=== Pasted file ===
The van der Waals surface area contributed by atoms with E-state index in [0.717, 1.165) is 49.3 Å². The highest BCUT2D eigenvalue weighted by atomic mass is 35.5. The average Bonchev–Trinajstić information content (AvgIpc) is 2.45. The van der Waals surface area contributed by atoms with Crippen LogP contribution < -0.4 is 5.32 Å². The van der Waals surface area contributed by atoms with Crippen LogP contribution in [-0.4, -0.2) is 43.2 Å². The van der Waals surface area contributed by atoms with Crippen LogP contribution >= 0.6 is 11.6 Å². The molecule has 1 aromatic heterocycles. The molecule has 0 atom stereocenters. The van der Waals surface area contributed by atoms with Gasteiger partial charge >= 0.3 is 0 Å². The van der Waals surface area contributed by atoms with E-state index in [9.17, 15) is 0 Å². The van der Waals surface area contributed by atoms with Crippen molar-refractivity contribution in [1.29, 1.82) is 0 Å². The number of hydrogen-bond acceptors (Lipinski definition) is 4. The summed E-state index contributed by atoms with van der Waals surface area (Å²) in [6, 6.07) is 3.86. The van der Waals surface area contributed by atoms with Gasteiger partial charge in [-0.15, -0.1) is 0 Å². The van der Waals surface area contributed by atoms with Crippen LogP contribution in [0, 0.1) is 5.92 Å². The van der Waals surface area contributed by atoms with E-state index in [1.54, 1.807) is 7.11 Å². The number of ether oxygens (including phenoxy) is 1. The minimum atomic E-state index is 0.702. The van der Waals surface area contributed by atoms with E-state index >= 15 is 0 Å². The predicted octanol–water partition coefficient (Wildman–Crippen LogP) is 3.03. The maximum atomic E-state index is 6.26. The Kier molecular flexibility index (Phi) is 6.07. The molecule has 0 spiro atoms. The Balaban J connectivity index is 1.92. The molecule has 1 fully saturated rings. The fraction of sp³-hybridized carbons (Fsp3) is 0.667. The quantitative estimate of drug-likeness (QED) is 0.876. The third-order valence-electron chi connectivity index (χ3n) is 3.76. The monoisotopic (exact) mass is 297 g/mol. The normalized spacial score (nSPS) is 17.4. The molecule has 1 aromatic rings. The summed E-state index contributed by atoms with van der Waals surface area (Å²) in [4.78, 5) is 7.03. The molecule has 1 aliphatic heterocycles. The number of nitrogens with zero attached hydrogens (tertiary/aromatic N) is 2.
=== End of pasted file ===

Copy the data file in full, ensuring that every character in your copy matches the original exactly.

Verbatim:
The van der Waals surface area contributed by atoms with E-state index in [0.717, 1.165) is 49.3 Å². The highest BCUT2D eigenvalue weighted by atomic mass is 35.5. The average Bonchev–Trinajstić information content (AvgIpc) is 2.45. The van der Waals surface area contributed by atoms with Crippen LogP contribution < -0.4 is 5.32 Å². The van der Waals surface area contributed by atoms with Crippen LogP contribution in [-0.4, -0.2) is 43.2 Å². The van der Waals surface area contributed by atoms with Crippen LogP contribution >= 0.6 is 11.6 Å². The molecule has 1 aromatic heterocycles. The molecule has 0 atom stereocenters. The van der Waals surface area contributed by atoms with Gasteiger partial charge >= 0.3 is 0 Å². The van der Waals surface area contributed by atoms with E-state index in [9.17, 15) is 0 Å². The van der Waals surface area contributed by atoms with Crippen molar-refractivity contribution in [1.29, 1.82) is 0 Å². The number of hydrogen-bond acceptors (Lipinski definition) is 4. The summed E-state index contributed by atoms with van der Waals surface area (Å²) in [6, 6.07) is 3.86. The van der Waals surface area contributed by atoms with Gasteiger partial charge in [-0.15, -0.1) is 0 Å². The van der Waals surface area contributed by atoms with Crippen LogP contribution in [0, 0.1) is 5.92 Å². The van der Waals surface area contributed by atoms with E-state index in [1.54, 1.807) is 7.11 Å². The number of ether oxygens (including phenoxy) is 1. The minimum atomic E-state index is 0.702. The van der Waals surface area contributed by atoms with E-state index >= 15 is 0 Å². The predicted octanol–water partition coefficient (Wildman–Crippen LogP) is 3.03. The maximum atomic E-state index is 6.26. The Kier molecular flexibility index (Phi) is 6.07. The molecule has 0 spiro atoms. The Balaban J connectivity index is 1.92. The molecule has 1 fully saturated rings. The fraction of sp³-hybridized carbons (Fsp3) is 0.667. The quantitative estimate of drug-likeness (QED) is 0.876. The third-order valence-electron chi connectivity index (χ3n) is 3.76. The monoisotopic (exact) mass is 297 g/mol. The normalized spacial score (nSPS) is 17.4. The molecule has 1 aromatic rings. The summed E-state index contributed by atoms with van der Waals surface area (Å²) in [4.78, 5) is 7.03. The molecule has 1 aliphatic heterocycles. The number of nitrogens with zero attached hydrogens (tertiary/aromatic N) is 2.